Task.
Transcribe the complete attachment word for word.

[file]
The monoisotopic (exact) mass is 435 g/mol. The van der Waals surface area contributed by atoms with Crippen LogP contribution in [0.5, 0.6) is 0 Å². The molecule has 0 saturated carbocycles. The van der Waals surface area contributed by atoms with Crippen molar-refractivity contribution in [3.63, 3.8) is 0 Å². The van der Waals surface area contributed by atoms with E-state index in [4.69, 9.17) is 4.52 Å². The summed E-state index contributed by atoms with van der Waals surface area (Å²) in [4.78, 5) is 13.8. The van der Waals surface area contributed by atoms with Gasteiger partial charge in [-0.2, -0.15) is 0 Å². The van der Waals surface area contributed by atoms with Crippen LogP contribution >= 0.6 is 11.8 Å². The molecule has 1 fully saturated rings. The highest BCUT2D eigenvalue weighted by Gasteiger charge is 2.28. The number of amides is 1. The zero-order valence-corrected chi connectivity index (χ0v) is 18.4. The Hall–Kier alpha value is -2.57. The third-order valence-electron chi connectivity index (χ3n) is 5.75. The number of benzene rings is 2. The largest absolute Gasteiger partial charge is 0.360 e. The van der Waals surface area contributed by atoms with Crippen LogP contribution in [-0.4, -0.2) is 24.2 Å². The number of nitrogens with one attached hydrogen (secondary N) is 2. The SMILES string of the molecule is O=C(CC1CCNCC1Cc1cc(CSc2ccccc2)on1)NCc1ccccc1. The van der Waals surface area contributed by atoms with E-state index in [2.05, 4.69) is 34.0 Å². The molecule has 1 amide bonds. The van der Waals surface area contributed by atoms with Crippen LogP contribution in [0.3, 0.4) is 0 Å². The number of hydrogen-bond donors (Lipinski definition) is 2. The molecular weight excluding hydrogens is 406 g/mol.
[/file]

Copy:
The monoisotopic (exact) mass is 435 g/mol. The van der Waals surface area contributed by atoms with Crippen LogP contribution in [0.5, 0.6) is 0 Å². The molecule has 0 saturated carbocycles. The van der Waals surface area contributed by atoms with Crippen molar-refractivity contribution in [3.63, 3.8) is 0 Å². The van der Waals surface area contributed by atoms with E-state index in [4.69, 9.17) is 4.52 Å². The summed E-state index contributed by atoms with van der Waals surface area (Å²) in [4.78, 5) is 13.8. The van der Waals surface area contributed by atoms with Gasteiger partial charge in [-0.2, -0.15) is 0 Å². The van der Waals surface area contributed by atoms with Crippen LogP contribution >= 0.6 is 11.8 Å². The molecule has 1 fully saturated rings. The highest BCUT2D eigenvalue weighted by Gasteiger charge is 2.28. The number of amides is 1. The zero-order valence-corrected chi connectivity index (χ0v) is 18.4. The Hall–Kier alpha value is -2.57. The third-order valence-electron chi connectivity index (χ3n) is 5.75. The number of benzene rings is 2. The largest absolute Gasteiger partial charge is 0.360 e. The van der Waals surface area contributed by atoms with Crippen LogP contribution in [-0.4, -0.2) is 24.2 Å². The number of nitrogens with one attached hydrogen (secondary N) is 2. The SMILES string of the molecule is O=C(CC1CCNCC1Cc1cc(CSc2ccccc2)on1)NCc1ccccc1. The van der Waals surface area contributed by atoms with E-state index in [2.05, 4.69) is 34.0 Å². The molecule has 1 amide bonds. The van der Waals surface area contributed by atoms with Crippen LogP contribution in [0.3, 0.4) is 0 Å². The number of hydrogen-bond donors (Lipinski definition) is 2. The molecular weight excluding hydrogens is 406 g/mol.